Apartment complexes can be held liable for accidents that happen due to unsafe railings on staircases and balconies on their property. Here's how:
If you have been injured at an apartment complex due to a defective railing or banister, whether you can recover any damages from the complex owner is reliant upon your status as a visitor. Your status determines what standard of care the apartment complex owes you. The greater standard of care the complex owes you, the greater chance you have of recovering for your injuries.
How Do I Know What My Status Is?
Your status is what largely determines whether you have a valid claim against the apartment complex. As a result, correctly determining your status is very important and can ultimately affect whether you win or lose your claim. The highest status that a plaintiff can claim is that of invitee.
An invitee is someone who is on the property for business purposes. If you are on the property of an apartment complex as a prospective renter, or an employee, you are legally considered an invitee. You are there solely for business and would not be on the property otherwise.
Also, if you are currently renting a unit at the apartment complex you are likely to be considered an invitee; however, the complex will definitely try to convince the court that you are a mere licensee. In this event you will need a strong attorney who is very knowledgeable about property law and can help you fight this affirmative defense.
If you are a licensee you are simply on the property because you are permitted. This might mean that you were invited by someone who lives there or you are a door-to-door sales person.
The last classification is called a trespasser. A trespasser is any person who is wrongfully on the property.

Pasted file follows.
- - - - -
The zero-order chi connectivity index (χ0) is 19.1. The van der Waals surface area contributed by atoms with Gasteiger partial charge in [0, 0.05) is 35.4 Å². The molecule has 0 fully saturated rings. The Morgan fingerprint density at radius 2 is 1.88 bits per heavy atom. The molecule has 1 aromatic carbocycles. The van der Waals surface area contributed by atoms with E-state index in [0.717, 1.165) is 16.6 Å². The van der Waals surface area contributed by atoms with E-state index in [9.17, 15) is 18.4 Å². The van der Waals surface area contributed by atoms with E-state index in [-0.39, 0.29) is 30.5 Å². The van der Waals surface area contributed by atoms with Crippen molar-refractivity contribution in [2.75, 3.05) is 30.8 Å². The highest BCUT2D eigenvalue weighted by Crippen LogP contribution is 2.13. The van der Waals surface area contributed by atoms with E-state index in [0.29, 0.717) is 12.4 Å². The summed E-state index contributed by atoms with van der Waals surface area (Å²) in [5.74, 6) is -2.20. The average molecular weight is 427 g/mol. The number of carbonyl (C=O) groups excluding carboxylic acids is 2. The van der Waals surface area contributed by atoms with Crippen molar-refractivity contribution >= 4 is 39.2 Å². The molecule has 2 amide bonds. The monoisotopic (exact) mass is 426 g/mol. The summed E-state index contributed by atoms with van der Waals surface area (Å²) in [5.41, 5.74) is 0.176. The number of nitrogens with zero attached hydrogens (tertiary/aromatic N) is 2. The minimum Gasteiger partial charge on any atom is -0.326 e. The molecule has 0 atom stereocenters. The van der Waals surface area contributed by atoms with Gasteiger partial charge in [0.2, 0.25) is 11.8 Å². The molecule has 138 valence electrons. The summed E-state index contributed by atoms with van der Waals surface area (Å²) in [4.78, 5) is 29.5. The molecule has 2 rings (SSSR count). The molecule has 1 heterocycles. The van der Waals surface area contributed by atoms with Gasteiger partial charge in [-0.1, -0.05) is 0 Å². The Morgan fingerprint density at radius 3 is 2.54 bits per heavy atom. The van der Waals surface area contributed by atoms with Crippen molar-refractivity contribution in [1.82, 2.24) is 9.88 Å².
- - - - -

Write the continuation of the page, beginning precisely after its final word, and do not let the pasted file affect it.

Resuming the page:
What Duty Does the Apartment Complex Owe Me?
As an invitee the apartment complex owes you the greatest standard of care. The property owner is required to inspect the property for any dangerous conditions and expected to discover any hazards that might cause you harm. The apartment complex would also be required to repair any dangerous conditions or somehow eliminate the hazard. Therefore, if the complex fails to adequately repair a defective railing in the stairwell and you are injured they may be liable for your damages.
For example, say you work at an apartment complex. You are considered an invitee and the complex owes you the greatest duty. If you are walking down a stairwell and the railing breaks lose causing you to fall and get hurt, the complex will likely be required to pay you for your injuries.
However, if you are merely a guest of someone who lives at the Gables, then you are considered a licensee. If you are injured due to this same defect they may not be required to pay you any damages as long as the defect was obvious. You are simply on the property at your own risk and they are not automatically responsible for any injuries you suffer on the property.
Finally, if you are a trespasser the complex owes you the lowest standard of care. While there are exceptions, if you are injured due a defective railing on the property the owner will generally not be liable for your damages.
What if the Apartment Complex Knew About the Defective Condition and Intentionally Concealed it?
If this type of scenario occurs the apartment complex will most likely owe you for your injuries since they concealed a dangerous defect. Remember, even if you are trespasser the property owner still owes you a standard duty of care to prevent you from being injured by defects and dangers that are not obvious. If they intentionally covered up the defects the apartment complex will probably be found liable to you. By covering up the defect they increased your chance of not discovering the hazard and they automatically increased your chances of being injured.
If you have been injured due to a property defect at an apartment complex, our attorneys at Grossman Law Offices may be able to help you. Our attorneys are very experienced and have been helping victims like you since 1990. We would be happy to meet with you to discuss your claim. To set up an appointment to meet with one of our personal injury attorneys, call Grossman Law Offices at (855) 326-0000.